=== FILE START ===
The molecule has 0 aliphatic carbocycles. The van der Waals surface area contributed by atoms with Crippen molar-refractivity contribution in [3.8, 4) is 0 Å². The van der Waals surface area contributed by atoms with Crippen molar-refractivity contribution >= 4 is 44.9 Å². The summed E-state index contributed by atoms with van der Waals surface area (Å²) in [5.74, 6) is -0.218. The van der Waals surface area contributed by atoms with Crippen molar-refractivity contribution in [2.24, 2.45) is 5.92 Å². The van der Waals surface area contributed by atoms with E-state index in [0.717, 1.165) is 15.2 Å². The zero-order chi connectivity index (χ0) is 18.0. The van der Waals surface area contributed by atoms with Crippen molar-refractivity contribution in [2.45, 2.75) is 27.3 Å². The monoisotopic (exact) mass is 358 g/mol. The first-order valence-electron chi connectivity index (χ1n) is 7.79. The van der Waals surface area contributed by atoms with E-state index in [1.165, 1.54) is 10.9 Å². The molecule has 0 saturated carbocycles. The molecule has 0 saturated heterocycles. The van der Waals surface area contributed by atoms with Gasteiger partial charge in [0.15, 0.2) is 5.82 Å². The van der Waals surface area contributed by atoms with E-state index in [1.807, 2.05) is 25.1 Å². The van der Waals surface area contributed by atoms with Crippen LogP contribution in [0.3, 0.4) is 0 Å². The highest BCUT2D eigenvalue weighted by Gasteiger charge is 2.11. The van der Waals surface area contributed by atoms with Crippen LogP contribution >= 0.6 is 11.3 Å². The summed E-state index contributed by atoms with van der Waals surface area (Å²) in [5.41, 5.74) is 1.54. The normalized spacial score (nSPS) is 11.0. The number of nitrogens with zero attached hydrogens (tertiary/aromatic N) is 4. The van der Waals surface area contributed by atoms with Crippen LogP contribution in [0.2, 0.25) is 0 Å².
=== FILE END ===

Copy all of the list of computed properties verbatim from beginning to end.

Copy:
The molecule has 0 aliphatic carbocycles. The van der Waals surface area contributed by atoms with Crippen molar-refractivity contribution in [3.8, 4) is 0 Å². The van der Waals surface area contributed by atoms with Crippen molar-refractivity contribution >= 4 is 44.9 Å². The summed E-state index contributed by atoms with van der Waals surface area (Å²) in [5.74, 6) is -0.218. The van der Waals surface area contributed by atoms with Crippen molar-refractivity contribution in [2.24, 2.45) is 5.92 Å². The van der Waals surface area contributed by atoms with E-state index in [0.717, 1.165) is 15.2 Å². The zero-order chi connectivity index (χ0) is 18.0. The van der Waals surface area contributed by atoms with Crippen molar-refractivity contribution in [2.45, 2.75) is 27.3 Å². The monoisotopic (exact) mass is 358 g/mol. The first-order valence-electron chi connectivity index (χ1n) is 7.79. The van der Waals surface area contributed by atoms with E-state index in [1.165, 1.54) is 10.9 Å². The molecule has 0 saturated carbocycles. The molecule has 0 saturated heterocycles. The van der Waals surface area contributed by atoms with Gasteiger partial charge in [0.15, 0.2) is 5.82 Å². The van der Waals surface area contributed by atoms with E-state index in [1.807, 2.05) is 25.1 Å². The van der Waals surface area contributed by atoms with Crippen LogP contribution in [0.3, 0.4) is 0 Å². The highest BCUT2D eigenvalue weighted by Gasteiger charge is 2.11. The van der Waals surface area contributed by atoms with Crippen LogP contribution >= 0.6 is 11.3 Å². The summed E-state index contributed by atoms with van der Waals surface area (Å²) in [5.41, 5.74) is 1.54. The normalized spacial score (nSPS) is 11.0. The number of nitrogens with zero attached hydrogens (tertiary/aromatic N) is 4. The van der Waals surface area contributed by atoms with Crippen LogP contribution in [0.2, 0.25) is 0 Å².